5G Projections are Likely to Be Wrong; Only Issue is How

Whether fifth generation mobile networks actually will develop as some expect is a big question. Few of the digital generations of mobile actually have developed as originally foreseen.

Supporters of 2G missed the appeal of text messaging.

When proposed, 3G was supposed to lead to a wave of application development. Eventually, it arguably did, but not in the way supporters had forecast. Originally, it had been hoped the big wave of innovation would substantially benefit carriers. Instead, the applications largely were developed by third parties.

Now 4G might be said to be in search of the “killer app” that will define it. It might be safe to say we do not yet know, and that most present guesses might turn out to be as wrong as earlier expectations about 2G or 3G were mistaken.

It might also go without saying that prognosticators frequently have been mistaken about companion developments on the handset or infrastructure sides of the business. Some might have assumed that the European leadership in handsets during the 2G and 3G eras would continue in the 4G era, and that has not proven to be the case, so far.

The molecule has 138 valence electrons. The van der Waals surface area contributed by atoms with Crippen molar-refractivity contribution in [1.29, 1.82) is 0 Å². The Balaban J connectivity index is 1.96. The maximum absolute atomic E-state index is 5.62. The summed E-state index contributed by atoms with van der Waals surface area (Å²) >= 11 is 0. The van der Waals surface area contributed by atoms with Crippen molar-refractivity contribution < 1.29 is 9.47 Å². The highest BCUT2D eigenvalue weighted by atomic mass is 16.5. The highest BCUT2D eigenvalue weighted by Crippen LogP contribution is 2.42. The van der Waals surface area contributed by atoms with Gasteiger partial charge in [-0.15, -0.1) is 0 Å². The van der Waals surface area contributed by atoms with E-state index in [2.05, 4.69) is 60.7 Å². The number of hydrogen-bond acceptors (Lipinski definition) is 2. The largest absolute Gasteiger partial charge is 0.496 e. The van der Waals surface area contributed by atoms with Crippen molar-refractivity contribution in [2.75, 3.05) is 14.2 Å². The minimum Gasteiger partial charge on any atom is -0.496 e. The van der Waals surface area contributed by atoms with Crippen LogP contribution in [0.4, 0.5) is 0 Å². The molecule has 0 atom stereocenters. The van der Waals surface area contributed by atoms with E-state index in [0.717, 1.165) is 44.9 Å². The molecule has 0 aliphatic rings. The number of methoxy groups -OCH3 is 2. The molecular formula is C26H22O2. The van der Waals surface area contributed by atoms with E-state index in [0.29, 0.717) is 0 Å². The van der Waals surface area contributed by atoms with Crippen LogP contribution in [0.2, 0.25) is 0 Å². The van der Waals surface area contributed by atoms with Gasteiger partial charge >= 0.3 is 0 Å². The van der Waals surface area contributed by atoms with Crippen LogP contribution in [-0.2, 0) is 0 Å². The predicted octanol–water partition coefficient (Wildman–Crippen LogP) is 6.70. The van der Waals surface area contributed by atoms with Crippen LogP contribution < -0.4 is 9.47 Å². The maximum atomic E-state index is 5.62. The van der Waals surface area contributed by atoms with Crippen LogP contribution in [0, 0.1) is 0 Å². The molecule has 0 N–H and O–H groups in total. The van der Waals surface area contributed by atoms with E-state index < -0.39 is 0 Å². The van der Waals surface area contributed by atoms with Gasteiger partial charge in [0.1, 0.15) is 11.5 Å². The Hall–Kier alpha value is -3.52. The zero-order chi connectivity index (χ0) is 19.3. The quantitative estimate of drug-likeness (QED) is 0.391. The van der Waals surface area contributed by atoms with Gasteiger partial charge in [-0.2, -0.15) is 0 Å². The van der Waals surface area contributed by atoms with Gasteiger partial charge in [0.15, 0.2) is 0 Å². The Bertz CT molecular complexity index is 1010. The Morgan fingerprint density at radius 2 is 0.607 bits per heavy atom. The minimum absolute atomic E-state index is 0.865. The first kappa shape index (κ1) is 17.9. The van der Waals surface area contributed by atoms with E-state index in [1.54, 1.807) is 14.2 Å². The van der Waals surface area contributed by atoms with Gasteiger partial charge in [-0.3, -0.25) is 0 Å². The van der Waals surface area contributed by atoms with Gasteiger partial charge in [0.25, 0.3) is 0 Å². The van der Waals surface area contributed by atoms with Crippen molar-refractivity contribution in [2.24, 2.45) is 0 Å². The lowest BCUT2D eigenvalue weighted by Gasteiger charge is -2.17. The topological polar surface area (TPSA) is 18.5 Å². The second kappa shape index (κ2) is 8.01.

Application development, meanwhile, has largely shifted to the United States and Asia. For that reason, industrial policy around 5G is growing heated. Success in that realm probably also is uncertain, if only because there is so much uncertainty overall.

Most projections of mobile service provider future revenue tend to show many new types of services beyond basic Internet access or connectivity. What tends to vary is the precise combination of new services and revenue streams that will drive results.

The unsettling background, from a service provider perspective, is the end of the closed telecom market, and the need to operate in an open Internet ecosystem. Almost by definition, serious innovation will be necessary.

Many would agree with the notion that mobile service providers and telcos might have to replace as much as half their present revenue in about a decade.

Traditionally, however, telcos also have tended to push for regulatory change seen as helpful.

How much help potential regulatory changes could provide also are issues. European service provider executives believe regulations have been too stringent, and must be relaxed.

Executives also tend to believe European markets are too fragmented, and that consolidation is required to build scale.

But service provider executives in Europe also want more regulation of over the top competitors.

None of that will prove decisive unless the business model issues are successfully dealt with.
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